The following statement, too, would be liable to be misunderstood: “Sin does not harm a Christian.” True, a sin committed because of the frailty of our flesh does not immediately hurl the doer into disfavor with God; nevertheless it harms him. “There is no condemnation to them that are in Christ Jesus,” says Paul; but he does not say: “There is nothing sinful to them.” — In fine, you cannot be too careful in your preaching.

It is faulty, likewise, not to explain some points at greater length. Here is an instance: Aegidius Hunnius, during his college years, on a certain occasion heard this statement during a service at church: “However, there is a sin that cannot be forgiven. That is the sin against the Holy Ghost.” Like a dagger that statement entered the young student’s heart. He promptly imagined that he had committed that sin. The result was that he planned suicide. He remembered that the Holy Spirit had indeed many a time knocked at the door of his heart for admission while he had been listening to the sermon, but in his youthful light-heartedness he had allowed these invitations to pass out of his mind. In a miraculous manner, however, God rescued him from his great anguish of conscience. Approaching his seat in the classroom one day, he found a leaf torn from a precious book of devotion written by Magister Spangenberg. It contained remarks about this very sin against the Holy Ghost, this statement in particular, that a person, after committing this sin, is unwilling to repent until his death. That saved Hunnius. And it is due to the fact that even in his youth he had to pass through such great tribulations that he became the great theologian he was.

The difficulty of properly dividing Law and Gospel is still greater in the pastor’s private ministrations to individuals. In the pulpit he may say sundry things, hoping that they will strike home. But when people seek his pastoral counsel, he is confronted with a far greater difficulty. He will soon observe which of his callers is a Christian, which not. This is not saying that the pastor may not be deceived by the pious mien and manners of a hypocrite. However, if he can rightly divide Law and Gospel, his callers may have deceived him, but it is their own fault if they applied the wrong teaching to themselves. A fearful responsibility is assumed by the pastor only in case he himself is to blame if his people misunderstand him. If people act like Christians, only to deceive me, they deceive themselves rather than me. A pastor must treat any person as a Christian when he appears to be one, and vice versa.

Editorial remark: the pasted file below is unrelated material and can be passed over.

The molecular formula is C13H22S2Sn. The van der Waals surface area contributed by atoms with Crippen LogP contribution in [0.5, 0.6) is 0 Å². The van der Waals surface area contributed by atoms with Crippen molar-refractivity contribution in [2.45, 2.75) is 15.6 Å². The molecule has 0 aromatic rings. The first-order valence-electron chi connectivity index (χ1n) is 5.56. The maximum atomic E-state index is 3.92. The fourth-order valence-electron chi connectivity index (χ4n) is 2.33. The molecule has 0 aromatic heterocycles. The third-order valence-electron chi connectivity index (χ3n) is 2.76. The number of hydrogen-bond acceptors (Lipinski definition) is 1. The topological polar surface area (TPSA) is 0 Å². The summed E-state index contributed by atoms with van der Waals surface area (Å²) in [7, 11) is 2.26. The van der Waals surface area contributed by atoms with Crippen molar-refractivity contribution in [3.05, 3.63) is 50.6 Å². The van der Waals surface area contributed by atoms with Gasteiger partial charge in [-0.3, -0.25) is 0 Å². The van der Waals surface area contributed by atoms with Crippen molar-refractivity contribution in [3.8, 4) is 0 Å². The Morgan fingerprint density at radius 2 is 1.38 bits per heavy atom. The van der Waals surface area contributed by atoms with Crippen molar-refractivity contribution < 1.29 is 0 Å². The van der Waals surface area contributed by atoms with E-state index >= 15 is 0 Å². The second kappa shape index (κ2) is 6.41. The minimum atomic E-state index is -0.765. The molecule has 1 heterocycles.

However, not all unchristians are alike. One is a crass and scurrilous irreligionist and a scorner of the Bible; another is orthodox and possesses the dead faith of the intellect only. The minister — unless he is himself a slave of sin and incapable of forming a judgment of the person before him — recognizes in the latter a person spiritually blind and still in the bonds of spiritual death. Now, if an unchristian has become truly alarmed and filled with an unnamed dread, though he is still unbroken, the pastor must say to himself: “This person must first be crushed.” Some are addicted to a vice, others are self-righteous. To discover to which class these various unconverted persons belong and to apply the proper medicine to them, that is the very difficulty of which I am speaking. My object is to convince you that a preacher can be truly fitted out for his calling only by the Holy Spirit.

Finally, the greatest difficulty is encountered in dealing with true Christians according to their particular spiritual condition. One has a weak, another a strong faith; one is cheerful, another sorrowful; one is sluggish, another burning with zeal; one has only little spiritual knowledge, another is deeply grounded in the truth.